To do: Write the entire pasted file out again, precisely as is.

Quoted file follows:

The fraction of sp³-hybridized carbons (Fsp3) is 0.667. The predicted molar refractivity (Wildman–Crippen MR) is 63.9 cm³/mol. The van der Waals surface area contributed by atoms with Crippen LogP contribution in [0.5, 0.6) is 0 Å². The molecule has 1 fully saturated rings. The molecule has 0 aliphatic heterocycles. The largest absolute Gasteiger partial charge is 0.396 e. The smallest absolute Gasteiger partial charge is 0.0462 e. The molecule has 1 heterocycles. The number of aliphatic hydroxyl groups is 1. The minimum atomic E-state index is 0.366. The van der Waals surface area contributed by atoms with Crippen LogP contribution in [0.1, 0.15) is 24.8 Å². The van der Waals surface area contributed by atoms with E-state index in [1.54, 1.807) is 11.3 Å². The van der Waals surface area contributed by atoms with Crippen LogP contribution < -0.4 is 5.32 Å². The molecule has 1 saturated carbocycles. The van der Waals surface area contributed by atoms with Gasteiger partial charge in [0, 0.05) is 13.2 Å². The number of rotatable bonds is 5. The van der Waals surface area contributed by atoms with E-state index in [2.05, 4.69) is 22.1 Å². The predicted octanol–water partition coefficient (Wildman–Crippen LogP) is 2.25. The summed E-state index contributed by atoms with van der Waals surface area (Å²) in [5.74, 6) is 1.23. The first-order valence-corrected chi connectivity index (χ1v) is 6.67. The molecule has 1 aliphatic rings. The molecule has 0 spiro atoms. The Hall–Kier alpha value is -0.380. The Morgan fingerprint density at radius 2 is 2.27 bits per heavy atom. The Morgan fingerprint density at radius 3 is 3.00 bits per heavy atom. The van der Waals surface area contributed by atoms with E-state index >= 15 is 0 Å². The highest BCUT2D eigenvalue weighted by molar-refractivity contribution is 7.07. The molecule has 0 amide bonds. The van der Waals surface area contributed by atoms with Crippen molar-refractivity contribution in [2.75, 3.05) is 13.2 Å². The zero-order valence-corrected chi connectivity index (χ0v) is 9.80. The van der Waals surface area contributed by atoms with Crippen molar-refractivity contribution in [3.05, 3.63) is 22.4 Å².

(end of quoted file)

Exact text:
The fraction of sp³-hybridized carbons (Fsp3) is 0.667. The predicted molar refractivity (Wildman–Crippen MR) is 63.9 cm³/mol. The van der Waals surface area contributed by atoms with Crippen LogP contribution in [0.5, 0.6) is 0 Å². The molecule has 1 fully saturated rings. The molecule has 0 aliphatic heterocycles. The largest absolute Gasteiger partial charge is 0.396 e. The smallest absolute Gasteiger partial charge is 0.0462 e. The molecule has 1 heterocycles. The number of aliphatic hydroxyl groups is 1. The minimum atomic E-state index is 0.366. The van der Waals surface area contributed by atoms with Crippen LogP contribution in [0.1, 0.15) is 24.8 Å². The van der Waals surface area contributed by atoms with E-state index in [1.54, 1.807) is 11.3 Å². The van der Waals surface area contributed by atoms with Crippen LogP contribution < -0.4 is 5.32 Å². The molecule has 1 saturated carbocycles. The van der Waals surface area contributed by atoms with Gasteiger partial charge in [0, 0.05) is 13.2 Å². The number of rotatable bonds is 5. The van der Waals surface area contributed by atoms with E-state index in [2.05, 4.69) is 22.1 Å². The predicted octanol–water partition coefficient (Wildman–Crippen LogP) is 2.25. The summed E-state index contributed by atoms with van der Waals surface area (Å²) in [5.74, 6) is 1.23. The first-order valence-corrected chi connectivity index (χ1v) is 6.67. The molecule has 1 aliphatic rings. The molecule has 0 spiro atoms. The Hall–Kier alpha value is -0.380. The Morgan fingerprint density at radius 2 is 2.27 bits per heavy atom. The Morgan fingerprint density at radius 3 is 3.00 bits per heavy atom. The van der Waals surface area contributed by atoms with E-state index >= 15 is 0 Å². The highest BCUT2D eigenvalue weighted by molar-refractivity contribution is 7.07. The molecule has 0 amide bonds. The van der Waals surface area contributed by atoms with Crippen molar-refractivity contribution in [2.75, 3.05) is 13.2 Å². The zero-order valence-corrected chi connectivity index (χ0v) is 9.80. The van der Waals surface area contributed by atoms with Crippen molar-refractivity contribution in [3.05, 3.63) is 22.4 Å².